Real Estate Credit Investments “continued delivery of steady returns” says Hardman & Co (LON:RECI)

Hardman & Co

Real Estate Credit Investments Ltd (LON:RECI) is the topic of conversation when Hardman & Co’s Analyst Mark Thomas caught up with DirectorsTalk for an exclusive interview.

Q1: Your recent report on Real Estate Credit Investments sits behind a disclaimer. What can you tell us about that?

A1: It is just the standard disclaimer that many investment companies have. In essence, for regulatory reasons, there are some countries (like the US) where the report should not be read. It is not a simple asset class, and the report should only be looked at by professional/qualified investors.

Q2: Your recent report reviewed RECI’s latest quarterly update and factsheet.  What can you tell us about it?

A2: The key messages we take from RECI’s July quarterly investor update and end-July 2021 factsheet are i) attractive returns from low LTV (average 65%) credit exposure to UK and European large, well-capitalised and experienced institutional borrowers, ii) stable dividends, at 3p per quarter (latest yield: 7.9%), iii) a highly granular book – 61 positions, with the top position 14% of NAV (by commitment), iv) modest leverage – gross 29%, net 16.0% (with £44.4m cash on the balance sheet), and v) access to a strong pipeline of enhanced return investment opportunities identified by Cheyne.

The premium to NAV (2%) is back in line with pre-pandemic average levels.

Q3: You talk of the resilience in the model. Do you have any facts to support that assertion?

A3: Sure. The most important fact is that there were no defaults in the portfolio. Cheyne completed a successful and favourable completion on the last remaining hotel loan restructuring, showing that other finance providers consider its lending robust too.

There has been a continued migration of the portfolio to senior lending, with nine new deals completed (£117m of commitments) since 31 March 2020, showing strength of opportunity post the initial impact of COVID-19. Senior loans and bonds were equal to 82% of NAV at end-June, with the portfolio concentrated in credits to large, well-capitalised and experienced institutional borrowers.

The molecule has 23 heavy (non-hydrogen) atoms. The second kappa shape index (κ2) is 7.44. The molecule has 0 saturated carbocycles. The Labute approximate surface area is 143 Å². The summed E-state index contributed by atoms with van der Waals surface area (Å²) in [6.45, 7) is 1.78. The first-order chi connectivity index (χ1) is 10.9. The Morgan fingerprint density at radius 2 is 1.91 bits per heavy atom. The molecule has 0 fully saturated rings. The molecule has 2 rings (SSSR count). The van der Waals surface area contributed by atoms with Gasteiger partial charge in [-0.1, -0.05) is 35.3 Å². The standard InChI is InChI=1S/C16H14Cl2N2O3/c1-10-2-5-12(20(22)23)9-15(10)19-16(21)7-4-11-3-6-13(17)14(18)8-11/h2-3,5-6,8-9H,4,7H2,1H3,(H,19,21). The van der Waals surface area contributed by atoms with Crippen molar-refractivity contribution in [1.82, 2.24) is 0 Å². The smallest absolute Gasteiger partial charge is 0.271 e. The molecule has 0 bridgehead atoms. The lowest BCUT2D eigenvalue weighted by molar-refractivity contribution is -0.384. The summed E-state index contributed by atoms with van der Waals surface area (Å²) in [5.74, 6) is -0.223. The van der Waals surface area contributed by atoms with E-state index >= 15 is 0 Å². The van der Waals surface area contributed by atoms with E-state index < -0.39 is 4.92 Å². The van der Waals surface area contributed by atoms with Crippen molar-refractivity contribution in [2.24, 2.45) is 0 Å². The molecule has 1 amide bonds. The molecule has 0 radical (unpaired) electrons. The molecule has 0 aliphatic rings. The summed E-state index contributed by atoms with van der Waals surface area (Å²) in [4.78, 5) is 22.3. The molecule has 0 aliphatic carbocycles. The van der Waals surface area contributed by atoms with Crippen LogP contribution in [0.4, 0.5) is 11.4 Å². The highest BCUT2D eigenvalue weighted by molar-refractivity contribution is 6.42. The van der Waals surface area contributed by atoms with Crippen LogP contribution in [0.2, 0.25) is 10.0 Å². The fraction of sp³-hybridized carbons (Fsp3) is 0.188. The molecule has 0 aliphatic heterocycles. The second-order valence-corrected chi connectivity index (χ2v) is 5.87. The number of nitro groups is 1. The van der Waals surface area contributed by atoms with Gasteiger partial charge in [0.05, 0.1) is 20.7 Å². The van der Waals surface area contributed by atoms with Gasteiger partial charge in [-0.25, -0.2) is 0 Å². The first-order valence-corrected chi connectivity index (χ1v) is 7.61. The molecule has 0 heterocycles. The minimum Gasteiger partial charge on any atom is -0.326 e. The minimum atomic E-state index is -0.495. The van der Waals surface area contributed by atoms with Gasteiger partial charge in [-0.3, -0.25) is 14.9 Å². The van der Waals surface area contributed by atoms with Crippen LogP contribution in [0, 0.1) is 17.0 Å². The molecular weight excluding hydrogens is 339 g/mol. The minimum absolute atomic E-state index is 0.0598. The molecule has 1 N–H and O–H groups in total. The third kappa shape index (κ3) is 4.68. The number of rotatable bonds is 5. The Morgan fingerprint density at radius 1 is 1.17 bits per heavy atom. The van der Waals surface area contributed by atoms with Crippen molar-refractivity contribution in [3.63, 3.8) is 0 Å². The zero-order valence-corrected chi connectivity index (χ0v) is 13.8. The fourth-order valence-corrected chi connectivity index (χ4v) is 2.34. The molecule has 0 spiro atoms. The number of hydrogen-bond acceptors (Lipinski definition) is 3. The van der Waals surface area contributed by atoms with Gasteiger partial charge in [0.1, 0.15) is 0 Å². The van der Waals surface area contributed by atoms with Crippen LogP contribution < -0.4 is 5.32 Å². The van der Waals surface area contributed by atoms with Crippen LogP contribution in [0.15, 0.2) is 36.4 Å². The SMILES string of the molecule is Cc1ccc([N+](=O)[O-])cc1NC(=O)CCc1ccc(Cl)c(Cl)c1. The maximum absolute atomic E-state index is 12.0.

We also note that the net debt position was halved within the first few months of the pandemic, before being increased steadily from summer 2020, as the risk/return outlook improved. RECI had also said it would manage liquidity, and that its performance through COVID-19 had delivered on this aspect of resilience too.

Q4: And the outlook?

A4: Bank lending remains constrained across Europe, and high barriers to entry secure a continuing compelling investment landscape, especially in senior lending. RECI is well-positioned to address future market uncertainty, with a strong portfolio profile (see above), cash on the balance sheet of £44.4m and modest leverage (1.29x gross, 1.16x net of cash held), as at end-July 2021. Cheyne advises that its real estate business’s current pipeline comprises £0.9bn across 17 deals.

The main constraint on RECI accessing this deal flow, and so achieving economies of scale, was the share price discount to NAV until recently, which prevented the further issuance of equity. Should the shares move to a sustained premium, RECI would be able to access this capital and grow its loan book, and so achieve better performance. RECI’s stable dividend through COVID-19 reflected its confidence in delivering on this outlook.

Q5: And, finally, what can you tell us about Real Estate Credit Investments’ valuation?

A5: Despite what management said, the company’s track record, and the portfolio and management process characteristics which suggested that the portfolio would be resilient, when the market took fright in spring 2020, RECI’s discount ballooned to well over 20%.

Over time, the continued delivery of steady returns –  combined with no defaults and management reiterations that it expected full repayment of principal and contractual interest – has restored confidence, and there has been a steady recovery.

The shares are now trading at a modest premium to the accounting NAV, very much in line with the five-year average ahead of the pandemic. In our note, we gave comparisons of RECI with a close and broad peer group. The NAV rating is now the highest in the peer group, but so is the dividend yield, which, as noted earlier, is close to 8%. 

RECI continued to pay its 3p quarterly dividend through the pandemic, and it is covered by recurring interest income, leaving any capital gains to feed through to NAV accretion.

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